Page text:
Frank Hurley: The Mad Photographer of World War I
From photographing a failed Shackleton Antarctic expedition to the grim battlefields of World War I it didn’t take long for Australian Captain James Francis “Frank” Hurley to earn the nickname “the mad photographer”. Though plagued by controversy Hurley’s photos of the Western Front of the First World War stand as some of the most stunning images of the conflict in existence.
The exaggerated machinations of hell are here typified. Everywhere the ground is littered with bits of guns, bayonets, shells and men. Way down in one of these mine craters was an awful sight. There lay three hideous, almost skeleton decomposed fragments of corpses of German gunners. Oh the frightfulness of it all. To think that these fragments were once sweethearts, maybe, husbands or loved sons, and this was the end.
From a young age Hurley was fascinated with photography and throughout his career employed a number of sophisticated techniques. One of these techniques was a process of combining negatives to create composites of more then one image. During the 1918 London exhibition Australian War Pictures and Photographs these composite images were labelled “fake” by Charles Bean, an Australian official war historian.
I noticed an awful sight: a party of, ten or so, telephone men all blown to bits. Under a questionably sheltered bank lay a group of dead men. Sitting by them in little scooped out recesses sat a few living; but so emaciated by fatigue and shell shock that it was hard to differentiate. Still the whole was just another of the many byways to hell one sees out here, and which are so strewn with ghastliness that the only comment is, ‘Poor beggar copped it thick’, or else nothing at all.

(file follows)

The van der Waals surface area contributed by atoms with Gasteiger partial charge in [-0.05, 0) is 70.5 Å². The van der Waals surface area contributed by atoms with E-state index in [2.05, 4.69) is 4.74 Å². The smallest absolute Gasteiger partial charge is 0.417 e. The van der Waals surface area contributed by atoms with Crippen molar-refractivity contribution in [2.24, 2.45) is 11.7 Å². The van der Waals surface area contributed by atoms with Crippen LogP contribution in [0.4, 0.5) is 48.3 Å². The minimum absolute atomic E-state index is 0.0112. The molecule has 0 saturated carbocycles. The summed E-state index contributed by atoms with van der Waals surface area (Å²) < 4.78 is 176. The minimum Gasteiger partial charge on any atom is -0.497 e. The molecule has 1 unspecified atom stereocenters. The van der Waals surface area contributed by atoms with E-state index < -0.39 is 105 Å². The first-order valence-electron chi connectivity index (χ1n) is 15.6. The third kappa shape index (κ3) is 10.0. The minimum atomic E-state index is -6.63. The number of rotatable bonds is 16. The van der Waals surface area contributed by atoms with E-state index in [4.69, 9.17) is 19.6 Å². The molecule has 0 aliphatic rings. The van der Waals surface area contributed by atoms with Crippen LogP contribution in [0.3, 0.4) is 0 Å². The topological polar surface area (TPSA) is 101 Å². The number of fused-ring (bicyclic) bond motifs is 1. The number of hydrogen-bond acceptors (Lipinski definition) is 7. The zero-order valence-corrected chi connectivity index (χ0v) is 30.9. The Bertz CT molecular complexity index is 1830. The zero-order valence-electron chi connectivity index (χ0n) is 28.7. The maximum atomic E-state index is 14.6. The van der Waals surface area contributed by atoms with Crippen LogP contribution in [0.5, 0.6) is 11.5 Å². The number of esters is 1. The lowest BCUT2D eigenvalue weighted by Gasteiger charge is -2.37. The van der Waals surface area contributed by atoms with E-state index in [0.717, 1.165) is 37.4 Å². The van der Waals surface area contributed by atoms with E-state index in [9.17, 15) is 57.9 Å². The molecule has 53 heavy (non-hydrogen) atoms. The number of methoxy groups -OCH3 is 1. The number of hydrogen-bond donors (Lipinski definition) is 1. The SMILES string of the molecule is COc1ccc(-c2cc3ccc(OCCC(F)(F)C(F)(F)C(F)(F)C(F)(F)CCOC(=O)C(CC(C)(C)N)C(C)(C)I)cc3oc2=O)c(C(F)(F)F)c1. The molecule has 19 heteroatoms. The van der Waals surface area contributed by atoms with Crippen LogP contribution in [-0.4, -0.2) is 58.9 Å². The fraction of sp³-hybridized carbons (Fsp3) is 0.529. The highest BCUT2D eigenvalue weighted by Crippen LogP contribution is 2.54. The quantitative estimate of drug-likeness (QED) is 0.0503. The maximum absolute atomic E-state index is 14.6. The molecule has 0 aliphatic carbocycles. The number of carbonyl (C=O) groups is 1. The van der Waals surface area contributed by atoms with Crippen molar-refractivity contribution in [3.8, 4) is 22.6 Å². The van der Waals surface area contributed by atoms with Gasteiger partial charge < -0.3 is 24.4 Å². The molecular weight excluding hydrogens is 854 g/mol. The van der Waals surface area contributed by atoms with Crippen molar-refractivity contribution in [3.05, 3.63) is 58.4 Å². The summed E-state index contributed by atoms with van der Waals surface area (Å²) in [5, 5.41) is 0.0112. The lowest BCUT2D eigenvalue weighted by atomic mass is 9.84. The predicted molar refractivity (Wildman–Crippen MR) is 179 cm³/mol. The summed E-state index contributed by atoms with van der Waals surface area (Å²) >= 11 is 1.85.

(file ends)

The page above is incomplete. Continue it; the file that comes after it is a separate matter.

An early proponent of color photography, Hurley also used a process known as the Paget process or Paget color. This system used two glass plates, one of which was the colour screen plate while the other was a standard black-and-white negative plate. The colour screen plate comprised a series of red, green and blue filters, laid down in a regular pattern of lines to form a matrix. Because the negatives of the time required long exposure times, the colours in the screen plate were diluted to let more light through to the negative, resulting in a quicker exposure. A viewing screen with more intense colour filters was used in combination with the developed positive to project a composite colour image.
The Menin Road is like passing through the Valley of Death, for one never knows when a shell will lob in front of him. It is the most gruesome shambles I have ever seen, with the exception of the South Georgia whaling stations, but here it is terribe, for the dead things are men and horses.
Following his role as the first official Australian war photographer during the First World War, Frank Hurley went on to photograph the Second World War before passing away in 1962 in Sydney, Australia. Many of his photographs reside at the State Library of New South Whales, though you can view more than 200 of them in the galleries below, cropped and level corrected, aside from the Paget process photos which have not been level corrected in order to preserve the original colours.
At sunrise we were in Ypres. I never saw ruins look so majestic or imposing as when silhouetted against the beautiful sunrise this morning.
Exhibition of War Photographs, August 1917 – August 1918, Captain Frank Hurley
World War I: France, Belgium, Palestine, 1917 – 1918, Paget Plates, Captain Frank Hurley